HOWTO: Make a DIY Ring Light
About 10 bucks and 30 minutes.
Inspired by several other people online, including a specific thread on Flickr, I set about making my own do-it-yourself ringlight to use with my camera. A ringlight can give a very cool look, even if it is a bit overused and cliche at this point. The light I used was only 35 watt, so you'll need a wide-angle lens and close position to your subject. It gives very cool catchlights though. Hopefully this how to will give others an inspiration to build their own ring lights.
List of parts:
- (1) 10" circular fluorescent lightbulb from Lowes (approx $5, very similar to this Circline Lamp 9".)
- (1) 14" pizza pan from Big Lots (approx $3).
- (1) bulb socket to outlet plug adaptor from Lowes (approx $1).
- (1) 3.5" PVC adaptor, female to female from Lowes (approx $1.50).
- (1) extension cord.
- (4) small bits of garden hose, cut from a spare piece.
- (5) bits of kitchen twine.
There aren't many steps here, this really is quite simple.
|Steps to Create a DIY Ring Light|
|First I had to assemble my materials. The last three items in the above list were things I already had lying around the house. You do not have to have the kitchen twine or the garden hose, those were just what I had and used.|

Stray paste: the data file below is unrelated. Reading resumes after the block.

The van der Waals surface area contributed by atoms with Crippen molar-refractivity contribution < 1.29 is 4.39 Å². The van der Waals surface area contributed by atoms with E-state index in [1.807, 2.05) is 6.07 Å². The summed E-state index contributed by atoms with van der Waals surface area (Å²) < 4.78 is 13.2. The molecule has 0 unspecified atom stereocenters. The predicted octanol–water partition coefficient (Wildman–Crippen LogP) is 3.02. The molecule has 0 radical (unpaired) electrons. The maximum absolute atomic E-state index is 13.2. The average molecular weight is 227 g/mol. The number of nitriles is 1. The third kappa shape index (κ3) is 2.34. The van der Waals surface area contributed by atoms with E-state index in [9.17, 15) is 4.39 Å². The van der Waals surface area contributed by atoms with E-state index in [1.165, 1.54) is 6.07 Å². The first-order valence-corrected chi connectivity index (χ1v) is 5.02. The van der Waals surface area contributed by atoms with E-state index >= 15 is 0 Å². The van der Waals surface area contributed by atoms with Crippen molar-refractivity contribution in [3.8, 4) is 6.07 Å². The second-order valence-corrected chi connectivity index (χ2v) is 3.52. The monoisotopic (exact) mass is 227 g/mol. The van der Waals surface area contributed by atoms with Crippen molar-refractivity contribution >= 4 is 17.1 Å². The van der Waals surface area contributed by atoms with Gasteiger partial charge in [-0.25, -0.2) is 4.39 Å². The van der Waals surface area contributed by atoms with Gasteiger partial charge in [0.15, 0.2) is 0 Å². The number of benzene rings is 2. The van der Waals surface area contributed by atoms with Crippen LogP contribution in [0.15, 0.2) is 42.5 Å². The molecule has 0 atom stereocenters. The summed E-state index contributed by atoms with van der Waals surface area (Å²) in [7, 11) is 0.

|This was the hardest step, cutting out the center of the pizza pan. I started by finding the center of the pan and then tracing around the outside of the PVC adaptor tube. I used a Dremel with cut-off wheels, I think it ended up running me 5 wheels to get this. Fortunately for me I did ok, it was a nice snug fit when I was done.|
|Push the PVC pipe into the hole you just created. This will be where your lens goes when using the light.|
|Drill mounting holes in the pizza pan, surrounding the light. I used 4 mount points, you can use more or less depending on how you want to do it. I just drilled a small hole on each side of the fluorescent light. I used the rubber hose bits to help the light stand off the pan a little bit and hopefully give a better reflection. Tie the light (and adaptor) on with kitchen twine. I originally used bailing wire but the stuff I had was thick and stiff and had very pointy ends on it that caught things like shirt sleeves and skin. So I went with kitchen twine, especially good since it will not burn at the temperature that the bulb gets up to (not really hot, but warm enough.)|
|Bend up the edges of the pizza pan. I could have done this a lot nicer but I let myself get into a hurry to use my new toy so it didn't come out as clean as I'd like. If you cut the edges of the pan in a bit of a spoke pattern you'd get much nicer bends.|
The mount works surprisingly well, and it would likely work for a bicycle handlebar as well. Unfortunately for me when I have my motorcycle gloves and helmet on it is extremely hard to see or hear if the camera is actually running in video mode. This is something that I will need to work on, many times I just hit the button to "record" and hoped for the best.
Completed Light Photos:
Sample Photos Using the Setup:
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